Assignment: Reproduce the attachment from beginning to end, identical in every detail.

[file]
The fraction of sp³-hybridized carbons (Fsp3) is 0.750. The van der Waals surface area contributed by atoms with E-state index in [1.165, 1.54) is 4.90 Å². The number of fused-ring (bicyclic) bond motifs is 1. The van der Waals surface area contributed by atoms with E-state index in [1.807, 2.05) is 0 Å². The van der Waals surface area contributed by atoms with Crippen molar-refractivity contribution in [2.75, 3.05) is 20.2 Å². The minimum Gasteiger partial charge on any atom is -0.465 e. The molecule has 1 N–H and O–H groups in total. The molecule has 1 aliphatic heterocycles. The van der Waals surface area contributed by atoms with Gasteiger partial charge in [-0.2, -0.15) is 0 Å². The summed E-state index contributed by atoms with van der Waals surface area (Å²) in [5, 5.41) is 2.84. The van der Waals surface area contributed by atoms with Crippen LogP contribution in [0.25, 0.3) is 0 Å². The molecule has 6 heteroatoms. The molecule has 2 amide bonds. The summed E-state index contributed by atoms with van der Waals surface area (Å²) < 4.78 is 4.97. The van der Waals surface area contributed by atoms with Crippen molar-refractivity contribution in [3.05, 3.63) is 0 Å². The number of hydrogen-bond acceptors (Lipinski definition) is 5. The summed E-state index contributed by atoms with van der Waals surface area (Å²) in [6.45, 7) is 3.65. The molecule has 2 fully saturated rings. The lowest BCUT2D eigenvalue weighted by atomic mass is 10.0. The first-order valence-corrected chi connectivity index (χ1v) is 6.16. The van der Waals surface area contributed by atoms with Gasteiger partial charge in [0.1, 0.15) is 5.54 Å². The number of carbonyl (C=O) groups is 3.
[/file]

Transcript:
The fraction of sp³-hybridized carbons (Fsp3) is 0.750. The van der Waals surface area contributed by atoms with E-state index in [1.165, 1.54) is 4.90 Å². The number of fused-ring (bicyclic) bond motifs is 1. The van der Waals surface area contributed by atoms with E-state index in [1.807, 2.05) is 0 Å². The van der Waals surface area contributed by atoms with Crippen molar-refractivity contribution in [2.75, 3.05) is 20.2 Å². The minimum Gasteiger partial charge on any atom is -0.465 e. The molecule has 1 N–H and O–H groups in total. The molecule has 1 aliphatic heterocycles. The van der Waals surface area contributed by atoms with Gasteiger partial charge in [-0.2, -0.15) is 0 Å². The summed E-state index contributed by atoms with van der Waals surface area (Å²) in [5, 5.41) is 2.84. The van der Waals surface area contributed by atoms with Crippen LogP contribution in [0.25, 0.3) is 0 Å². The molecule has 6 heteroatoms. The molecule has 2 amide bonds. The summed E-state index contributed by atoms with van der Waals surface area (Å²) < 4.78 is 4.97. The van der Waals surface area contributed by atoms with Crippen molar-refractivity contribution in [3.05, 3.63) is 0 Å². The number of hydrogen-bond acceptors (Lipinski definition) is 5. The summed E-state index contributed by atoms with van der Waals surface area (Å²) in [6.45, 7) is 3.65. The molecule has 2 fully saturated rings. The lowest BCUT2D eigenvalue weighted by atomic mass is 10.0. The first-order valence-corrected chi connectivity index (χ1v) is 6.16. The van der Waals surface area contributed by atoms with Gasteiger partial charge in [0.1, 0.15) is 5.54 Å². The number of carbonyl (C=O) groups is 3.